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Meta Politics Transcripts: Pre-empting Smears and Strawmen
Political strategies evolve to combat disingenuous caricatures. As it turns out, preconditioning and prediction are useful tools for dealing with a static strategy of smears.
Going after politicians with dishonest personal attacks has been a successful strategy since time immemorial. We already know that negativity bias leads to people remembering negative attacks, more often instead of positive messages and policies. However, the game is evolving. We may just have a note and optimism and politicians' craft. I think the right strategies to get past this and hopefully leave it behind today on Meta Politics. Another sign of hope. Hi, hi, welcome, welcome. This is Metapol with me, Cactus, demystifying, politics, media, and culture for all who seek a rational way out. The dynamic I described in the introduction, I've often termed shadow boxing, fighting a version of your political opponent that doesn't exist and has never existed. It consists of creating false images and mis-characterizing their statements, pretending that they're much more extreme that they hold some sort of secret conspiratorial connotation or just making up something that they never said in the first place.
This is done in relative proportions on both the left and the rights and it also has a strong relation to in-group dynamics. It becomes more powerful when there's a population of voters who are only listening to one half of the story; who are only listening to a partisan media news source instead of listening from sources from across the political spectrum. But it's also strongly connected to the idea of perpetual revolution or continuous redefinition of terms. Misusing terms is one of the core ways that shadow boxing can be conducted. This can include a Motte-and-Bailey tactic in which they use two definitions of a word, one, which is incredibly broad, and one which is specific and antagonistic in order to characterize a politician as something that they're not. This can include socialists or fascist, which are used against the left and the right respectively.
This is actually an incredibly old tactic and has been used long before our current era of technology or of polarization. Getting these cheap shots can often be an effective strategy since negativity bias retains these attacks around four times longer, and it can help characterize an opponent and make those negative traits, something that they're most memorable for before they even get their campaign started. This has been what has been attempted with Joe Biden. We all know by now that he won, regardless of those tactics, however, this is actually on display full well after Biden's first 100 day address with Senator Tim Scott's response. Tim Scott, a Republican African-American Senator, essentially gave a speech that was mostly addressing topics that Biden rarely, if at all mentioned, he had a few lines with regards to overspending and misdirection of money towards inefficient solutions, but that was a small minority of the speech while Joe Biden's speech was mostly about some of the additional spending and government programs he was planning to implement.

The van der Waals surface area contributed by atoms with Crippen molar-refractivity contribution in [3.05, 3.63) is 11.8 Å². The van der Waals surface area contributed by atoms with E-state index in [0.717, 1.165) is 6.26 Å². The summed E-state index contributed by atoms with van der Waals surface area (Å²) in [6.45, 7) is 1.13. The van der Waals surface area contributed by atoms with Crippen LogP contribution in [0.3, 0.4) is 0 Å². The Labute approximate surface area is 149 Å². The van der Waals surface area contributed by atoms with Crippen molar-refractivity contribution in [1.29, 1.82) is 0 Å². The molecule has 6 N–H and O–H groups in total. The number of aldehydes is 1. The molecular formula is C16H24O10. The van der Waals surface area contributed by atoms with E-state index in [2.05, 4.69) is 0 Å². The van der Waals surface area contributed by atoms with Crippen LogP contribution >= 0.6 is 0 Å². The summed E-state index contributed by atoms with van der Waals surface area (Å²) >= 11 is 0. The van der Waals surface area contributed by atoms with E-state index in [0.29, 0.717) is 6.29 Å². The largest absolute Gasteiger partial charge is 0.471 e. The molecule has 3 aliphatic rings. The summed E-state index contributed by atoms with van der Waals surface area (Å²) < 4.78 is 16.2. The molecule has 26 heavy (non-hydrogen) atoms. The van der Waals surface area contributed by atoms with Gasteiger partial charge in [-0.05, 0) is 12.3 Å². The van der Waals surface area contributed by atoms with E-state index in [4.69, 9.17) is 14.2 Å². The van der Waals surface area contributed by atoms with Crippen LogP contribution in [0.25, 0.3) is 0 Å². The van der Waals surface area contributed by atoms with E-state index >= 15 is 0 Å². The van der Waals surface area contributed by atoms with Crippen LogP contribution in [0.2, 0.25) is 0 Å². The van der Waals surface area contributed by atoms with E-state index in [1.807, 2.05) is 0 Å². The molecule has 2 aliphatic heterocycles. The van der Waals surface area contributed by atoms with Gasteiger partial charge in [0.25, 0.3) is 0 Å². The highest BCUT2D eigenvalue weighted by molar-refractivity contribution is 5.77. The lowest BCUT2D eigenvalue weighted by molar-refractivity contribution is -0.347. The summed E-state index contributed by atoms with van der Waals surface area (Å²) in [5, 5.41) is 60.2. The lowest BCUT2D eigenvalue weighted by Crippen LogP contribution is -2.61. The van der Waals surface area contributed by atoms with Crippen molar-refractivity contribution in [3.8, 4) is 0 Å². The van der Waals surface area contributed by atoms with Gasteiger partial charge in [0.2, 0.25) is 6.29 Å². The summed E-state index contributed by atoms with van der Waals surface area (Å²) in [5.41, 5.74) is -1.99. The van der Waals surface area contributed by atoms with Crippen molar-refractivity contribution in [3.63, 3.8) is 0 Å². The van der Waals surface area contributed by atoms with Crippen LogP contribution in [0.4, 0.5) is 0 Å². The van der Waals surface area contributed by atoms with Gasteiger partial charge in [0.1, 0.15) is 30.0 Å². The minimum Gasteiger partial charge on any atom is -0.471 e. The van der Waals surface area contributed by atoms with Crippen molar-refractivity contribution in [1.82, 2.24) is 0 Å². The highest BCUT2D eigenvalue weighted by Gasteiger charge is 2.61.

Instead, Tim Scott addressed more of the culture war, more of the left leaning corruption and extremist activism that doesn't really have too much of a connection to Joe Biden himself. And certainly not to the speech that Joe Biden was giving that day on the floor. That portion of the speech called out institutions that we're creating.
That we're espousing blatantly partisan narratives, even while claiming not necessarily to be biased, this not just included media, but also included public schools. He also pointed out too much of the diversity of language that was being used in order to further these extremist views. This is an example of a slightly different type of shadow boxing.
Trying to cast Biden in with this more extremist wing of the party, which to be fair, he has refused to denounce and also repealed an explicit ban on those ideologies being taught with government funding. There are two possible interpretations to why this might be the case. The more charitable interpretation is just that this is a greater concern for the Republican party and possibly just for Tim Scott himself.